The spot gives a clear identity to the company, delivered directly and bluntly by the company’s CEO. The clip spread virally, and generated 12,000 orders in two days.

“D2C brands understand the power of content and storytelling,” said Kenger. “They’ll often go and find their audiences and engage with them in ways that larger companies can’t. That develops a relationship, and when they engage with customers and have their story down, and the right value prop and imagery, customers can feel that difference.” He added that bigger brands trying to use similar tactics can come off as “inauthentic”.

But it’s perhaps unfair to say that these sorts of tactics were invented by this new crop of D2C brands, and that they’re completely unfamiliar to established companies. Back in 2004, Burger King’s ‘Subservient Chicken’ campaign (a website where users could seemingly control a man in a chicken costume by typing in commands) seemingly ticked several of these D2C campaign boxes: it was interactive, it was designed to go viral, and it strongly conveyed Burger King’s off-the-wall brand identity.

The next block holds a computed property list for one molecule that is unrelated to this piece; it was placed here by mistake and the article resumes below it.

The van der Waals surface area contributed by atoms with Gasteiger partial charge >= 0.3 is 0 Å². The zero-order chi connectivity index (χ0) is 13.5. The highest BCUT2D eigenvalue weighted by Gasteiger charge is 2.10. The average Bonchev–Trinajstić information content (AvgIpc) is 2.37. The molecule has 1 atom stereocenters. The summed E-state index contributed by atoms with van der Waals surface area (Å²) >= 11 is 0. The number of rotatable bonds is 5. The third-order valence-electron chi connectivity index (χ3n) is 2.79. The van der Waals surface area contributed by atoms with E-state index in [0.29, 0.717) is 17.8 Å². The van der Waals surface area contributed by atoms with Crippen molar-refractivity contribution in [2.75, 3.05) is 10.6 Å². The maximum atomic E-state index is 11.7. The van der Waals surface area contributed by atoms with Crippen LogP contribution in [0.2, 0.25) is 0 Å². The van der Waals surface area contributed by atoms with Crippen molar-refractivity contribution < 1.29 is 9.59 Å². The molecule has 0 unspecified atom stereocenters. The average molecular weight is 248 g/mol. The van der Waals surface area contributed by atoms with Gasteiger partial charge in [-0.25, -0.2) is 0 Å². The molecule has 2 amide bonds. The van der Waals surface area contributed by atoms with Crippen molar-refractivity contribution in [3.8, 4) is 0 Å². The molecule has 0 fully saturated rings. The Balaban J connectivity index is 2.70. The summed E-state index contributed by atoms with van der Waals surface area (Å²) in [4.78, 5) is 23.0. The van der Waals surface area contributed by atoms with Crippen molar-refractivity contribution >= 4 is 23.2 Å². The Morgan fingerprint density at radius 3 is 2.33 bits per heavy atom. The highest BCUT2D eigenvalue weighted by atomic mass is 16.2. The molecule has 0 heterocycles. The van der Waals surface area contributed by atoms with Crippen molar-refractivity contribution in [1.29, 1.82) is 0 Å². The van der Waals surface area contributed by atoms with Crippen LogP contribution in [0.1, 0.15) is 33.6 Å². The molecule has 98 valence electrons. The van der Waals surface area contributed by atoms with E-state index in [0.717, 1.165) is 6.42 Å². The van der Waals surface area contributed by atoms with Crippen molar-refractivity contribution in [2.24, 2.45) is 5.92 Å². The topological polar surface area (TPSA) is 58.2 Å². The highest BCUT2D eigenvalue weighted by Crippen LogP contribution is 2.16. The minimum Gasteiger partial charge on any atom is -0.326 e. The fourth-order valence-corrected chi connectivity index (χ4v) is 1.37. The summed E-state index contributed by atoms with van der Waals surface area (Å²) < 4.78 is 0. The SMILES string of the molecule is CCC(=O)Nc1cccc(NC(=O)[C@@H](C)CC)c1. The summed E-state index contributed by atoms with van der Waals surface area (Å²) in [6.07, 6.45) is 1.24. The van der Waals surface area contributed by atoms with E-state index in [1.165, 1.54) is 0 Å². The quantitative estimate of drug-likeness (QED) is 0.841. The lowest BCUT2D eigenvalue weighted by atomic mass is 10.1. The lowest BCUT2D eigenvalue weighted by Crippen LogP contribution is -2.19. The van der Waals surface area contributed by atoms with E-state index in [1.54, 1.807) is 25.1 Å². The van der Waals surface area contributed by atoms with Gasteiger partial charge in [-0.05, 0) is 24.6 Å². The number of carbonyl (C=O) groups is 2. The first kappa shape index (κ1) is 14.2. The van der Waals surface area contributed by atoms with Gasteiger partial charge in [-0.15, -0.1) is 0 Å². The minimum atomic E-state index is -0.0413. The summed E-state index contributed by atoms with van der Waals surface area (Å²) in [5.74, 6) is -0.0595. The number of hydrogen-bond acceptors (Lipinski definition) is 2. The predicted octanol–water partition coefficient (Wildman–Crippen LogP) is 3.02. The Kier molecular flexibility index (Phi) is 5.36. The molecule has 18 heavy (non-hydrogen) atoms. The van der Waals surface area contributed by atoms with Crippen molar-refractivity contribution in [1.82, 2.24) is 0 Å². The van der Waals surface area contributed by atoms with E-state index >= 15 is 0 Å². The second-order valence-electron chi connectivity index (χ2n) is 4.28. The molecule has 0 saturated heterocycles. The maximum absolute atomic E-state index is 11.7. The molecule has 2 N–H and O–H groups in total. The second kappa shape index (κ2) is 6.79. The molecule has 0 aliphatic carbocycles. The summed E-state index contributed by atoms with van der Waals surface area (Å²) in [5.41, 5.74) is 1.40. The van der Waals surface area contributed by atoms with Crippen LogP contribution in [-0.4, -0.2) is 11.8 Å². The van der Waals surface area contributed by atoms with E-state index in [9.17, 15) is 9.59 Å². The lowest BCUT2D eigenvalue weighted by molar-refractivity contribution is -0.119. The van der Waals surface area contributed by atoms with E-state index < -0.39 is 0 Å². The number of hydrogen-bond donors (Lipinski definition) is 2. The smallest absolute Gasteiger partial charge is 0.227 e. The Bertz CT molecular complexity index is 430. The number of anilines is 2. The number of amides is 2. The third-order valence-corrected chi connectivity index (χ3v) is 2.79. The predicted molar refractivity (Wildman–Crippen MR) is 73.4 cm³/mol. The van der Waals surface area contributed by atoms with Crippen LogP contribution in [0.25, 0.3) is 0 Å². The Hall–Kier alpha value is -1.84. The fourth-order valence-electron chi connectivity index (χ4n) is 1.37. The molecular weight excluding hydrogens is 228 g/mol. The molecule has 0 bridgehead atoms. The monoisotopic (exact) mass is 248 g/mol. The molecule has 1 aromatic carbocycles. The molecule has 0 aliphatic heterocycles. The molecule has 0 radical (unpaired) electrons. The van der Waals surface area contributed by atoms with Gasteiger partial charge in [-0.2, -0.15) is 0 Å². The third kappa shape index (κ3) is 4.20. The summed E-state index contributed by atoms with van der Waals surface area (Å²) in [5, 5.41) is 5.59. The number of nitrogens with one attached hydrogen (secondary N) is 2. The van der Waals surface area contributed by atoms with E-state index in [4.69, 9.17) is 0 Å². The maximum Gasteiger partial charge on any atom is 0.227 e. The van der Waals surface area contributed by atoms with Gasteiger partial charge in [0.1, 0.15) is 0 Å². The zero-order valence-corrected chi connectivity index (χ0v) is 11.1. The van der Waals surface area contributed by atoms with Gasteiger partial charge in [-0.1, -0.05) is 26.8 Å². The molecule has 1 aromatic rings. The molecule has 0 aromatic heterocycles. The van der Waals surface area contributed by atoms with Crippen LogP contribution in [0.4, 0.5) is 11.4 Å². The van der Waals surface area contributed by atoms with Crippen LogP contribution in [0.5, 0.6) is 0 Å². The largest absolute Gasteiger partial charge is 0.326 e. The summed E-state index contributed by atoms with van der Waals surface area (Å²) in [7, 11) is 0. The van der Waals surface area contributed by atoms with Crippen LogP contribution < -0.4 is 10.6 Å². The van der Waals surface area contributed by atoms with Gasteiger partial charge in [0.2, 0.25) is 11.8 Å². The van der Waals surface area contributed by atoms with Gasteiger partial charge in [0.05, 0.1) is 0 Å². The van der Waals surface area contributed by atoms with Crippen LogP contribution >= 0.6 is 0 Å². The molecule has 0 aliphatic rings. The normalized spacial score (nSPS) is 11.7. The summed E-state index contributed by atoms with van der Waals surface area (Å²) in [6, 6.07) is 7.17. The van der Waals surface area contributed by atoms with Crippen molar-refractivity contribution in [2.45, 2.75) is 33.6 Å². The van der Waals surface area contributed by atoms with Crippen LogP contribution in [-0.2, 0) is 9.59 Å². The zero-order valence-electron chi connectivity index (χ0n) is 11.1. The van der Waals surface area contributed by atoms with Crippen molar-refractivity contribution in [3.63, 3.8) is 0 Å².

Today, some established brands are proving to be adept at using social media to interact directly with their customers, with several having become somewhat notorious for the customer interactions on platforms like Twitter.

One difference for D2C brands according to YellowHammer’s Hirsch is that D2C brands generally have to be stricter on ensuring all content and social interaction adheres to their message. “D2C brands, especially D2C brands with no brick and mortar presence, have to be extremely cognisant of every touch point they have with potential customers,” he said. “Because these brands do not have the luxury of having customers experience their brand at retail stores, they need to ensure that all ad content, the website and ultimately their product is representative of the brand identity they want to achieve.”